Project: The Second Life Archetype

The Search for Second Life Urban Legends

The friend-of-a-friend model for social networking allows us to explore our social sphere. In Second Life, a group of artists attempted to make sense of three unique archetype characters by locating or exploring the identity associated with the archetype: The "comic book guy," the "shaman," and the "gamer." While similar to urban gaming in a virtual world, this project was a serious attempt at modeling the possible networks for reaching the archetype's identity. The following four sections reviews each group's project.

Second Life Archetype Identity through Location

by Ben Kearns, Mike Yohannes, and Wayne Madsen

This project follows the experience of location which emanates from the archetypal “comic book guy” in Second Life. After a search for the best candidate in Second Life who exemplified the predefined traits of a “comic book guy,” a team of three artists began a journey through Second Life documenting the most often visited landmarks of avatars connected to the “comic book guy” by space. The journey began by following the top three locations from an avatar named Siroverkill. This then placed the three artists in locations once-removed from the archetype “comic book guy;” by requesting the favorite landmark of the nearest (by proximity) avatar, we continued our exploration, in degrees, of the world around the “comic book guy.”


After the journey was explored for a few days, a model of the Second Life world was made on the comicsgazillion land site, mapping out the paths each artist took and documenting the conversations with avatars at each landmark. By viewing the map and interacting with the information, the viewer receives all the necessary tools to recreate this path on their own, including landmarks, conversation guides and screen captures. For more information this project and to visit it in Second Life, click here .

Search For the Shaman

by Teck Liew, Brian Huntley, Vivian Mak, Jacky Chau

The Shaman group traveled a journey through the expanses of Second Life in search of who is the shaman of Second Life. While their journey never found the shaman, they passed through Second Life using different models of the friend-of-a-friend approach. Read more about their travels on their site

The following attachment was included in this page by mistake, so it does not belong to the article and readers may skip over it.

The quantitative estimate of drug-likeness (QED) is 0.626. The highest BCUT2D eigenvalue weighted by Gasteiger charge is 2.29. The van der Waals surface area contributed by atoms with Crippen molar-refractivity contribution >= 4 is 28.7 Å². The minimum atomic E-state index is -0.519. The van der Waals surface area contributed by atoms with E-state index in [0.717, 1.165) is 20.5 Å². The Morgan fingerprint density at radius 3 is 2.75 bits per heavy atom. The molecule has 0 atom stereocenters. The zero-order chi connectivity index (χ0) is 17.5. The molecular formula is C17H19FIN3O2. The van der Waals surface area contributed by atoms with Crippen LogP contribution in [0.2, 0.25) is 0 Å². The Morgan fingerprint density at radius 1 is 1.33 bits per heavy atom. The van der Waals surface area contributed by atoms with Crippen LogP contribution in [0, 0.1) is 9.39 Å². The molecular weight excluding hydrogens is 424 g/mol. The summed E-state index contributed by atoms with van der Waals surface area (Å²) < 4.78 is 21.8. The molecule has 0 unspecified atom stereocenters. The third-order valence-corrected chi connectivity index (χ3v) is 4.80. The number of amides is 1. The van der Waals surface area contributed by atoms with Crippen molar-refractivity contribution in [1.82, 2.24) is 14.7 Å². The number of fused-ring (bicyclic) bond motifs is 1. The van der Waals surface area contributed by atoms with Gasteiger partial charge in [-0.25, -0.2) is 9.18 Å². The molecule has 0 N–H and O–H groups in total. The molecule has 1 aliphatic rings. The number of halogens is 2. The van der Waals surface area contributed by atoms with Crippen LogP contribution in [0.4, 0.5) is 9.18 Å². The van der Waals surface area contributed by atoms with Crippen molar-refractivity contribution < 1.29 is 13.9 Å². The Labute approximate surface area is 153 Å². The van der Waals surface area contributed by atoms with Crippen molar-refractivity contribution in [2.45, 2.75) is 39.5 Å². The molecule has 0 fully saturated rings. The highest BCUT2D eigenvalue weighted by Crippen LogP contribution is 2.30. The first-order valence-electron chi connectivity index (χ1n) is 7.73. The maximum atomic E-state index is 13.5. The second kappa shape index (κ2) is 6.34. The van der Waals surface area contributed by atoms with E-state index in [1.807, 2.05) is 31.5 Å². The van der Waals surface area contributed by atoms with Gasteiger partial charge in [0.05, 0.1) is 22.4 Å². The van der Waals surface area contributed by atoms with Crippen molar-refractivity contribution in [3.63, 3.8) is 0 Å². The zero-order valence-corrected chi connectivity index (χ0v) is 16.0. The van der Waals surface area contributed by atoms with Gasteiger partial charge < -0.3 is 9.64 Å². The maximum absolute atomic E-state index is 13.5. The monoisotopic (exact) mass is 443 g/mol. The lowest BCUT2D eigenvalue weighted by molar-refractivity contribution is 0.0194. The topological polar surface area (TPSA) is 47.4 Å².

Group Journey

Do You Know the Gamer?

by Kin Tse, Mikey Araya, David Cheung, Lisa 

Second Life is a platform where people can create worlds, communicate and participate in social interests. It is a virtual world where people build businesses to cater to people’s interests, such as avatar shops, adult clubs, casinos, themed houses, music halls and other social gathering hotspots.

Within these themed spots, there are usually scripted games and gaming events, which only exist within that domain. These are used to both entertain and attract all forms of interactivity into that specific hotspot.

Go-Go Mini Racing one of many exclusive member-only games found in Second Life

Gamers - the most passionate people in Second Life

Gamers are competitive people who are willing to participate in games in order to gain recognition, fuel their ego or fulfill tasks to gain prizes. They are a headstrong breed, although many will claim to be casual in their gaming experience. Gamers follow rules in order to complete their games. Many gamers have a tendency to show off (in terms of bragging rights). This openness to interact make Gamers one of the most important aspects in any social community, especially in Second Life. Gamers create guilds, activity groups and events revolving around specific games found only in Second Life. This social activity establishes communities and social networks that spans within Second Life and out into the real world.

The project: do you know The Gamer?

Our task as a group is to discover places in Second Life that cater to a specific theme and have an open environment that allow games to occur. Once we find a themed gaming environment, our group will survey and ask participants about the game and the people who play. This would uncover networks of people who know other participants, and determine who the most recognized gamers are in Second Life.

It isn’t about who is the most obvious gamer in a specific game, but about who people know and recognize. It’s about the people knowing the others around them, rather than the one person who seems to be best at the games because of their personal scores.

Visit the Gamer site for more.


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